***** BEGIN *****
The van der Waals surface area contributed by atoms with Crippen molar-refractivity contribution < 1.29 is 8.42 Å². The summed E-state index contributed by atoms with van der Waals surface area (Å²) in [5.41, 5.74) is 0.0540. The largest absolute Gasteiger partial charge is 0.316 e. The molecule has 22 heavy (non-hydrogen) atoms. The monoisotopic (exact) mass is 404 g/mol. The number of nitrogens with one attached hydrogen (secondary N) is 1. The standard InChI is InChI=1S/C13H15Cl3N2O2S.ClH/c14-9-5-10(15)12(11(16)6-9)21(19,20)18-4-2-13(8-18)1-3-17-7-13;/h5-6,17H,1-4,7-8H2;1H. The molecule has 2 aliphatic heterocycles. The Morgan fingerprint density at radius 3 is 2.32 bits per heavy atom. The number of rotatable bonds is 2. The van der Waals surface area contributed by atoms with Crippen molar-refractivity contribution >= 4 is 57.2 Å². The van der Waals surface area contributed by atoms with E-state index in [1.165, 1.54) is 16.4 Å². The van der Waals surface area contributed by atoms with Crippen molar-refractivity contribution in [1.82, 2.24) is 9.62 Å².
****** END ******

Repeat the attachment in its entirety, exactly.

The van der Waals surface area contributed by atoms with Crippen molar-refractivity contribution < 1.29 is 8.42 Å². The summed E-state index contributed by atoms with van der Waals surface area (Å²) in [5.41, 5.74) is 0.0540. The largest absolute Gasteiger partial charge is 0.316 e. The molecule has 22 heavy (non-hydrogen) atoms. The monoisotopic (exact) mass is 404 g/mol. The number of nitrogens with one attached hydrogen (secondary N) is 1. The standard InChI is InChI=1S/C13H15Cl3N2O2S.ClH/c14-9-5-10(15)12(11(16)6-9)21(19,20)18-4-2-13(8-18)1-3-17-7-13;/h5-6,17H,1-4,7-8H2;1H. The molecule has 2 aliphatic heterocycles. The Morgan fingerprint density at radius 3 is 2.32 bits per heavy atom. The number of rotatable bonds is 2. The van der Waals surface area contributed by atoms with Crippen molar-refractivity contribution >= 4 is 57.2 Å². The van der Waals surface area contributed by atoms with E-state index in [1.165, 1.54) is 16.4 Å². The van der Waals surface area contributed by atoms with Crippen molar-refractivity contribution in [1.82, 2.24) is 9.62 Å².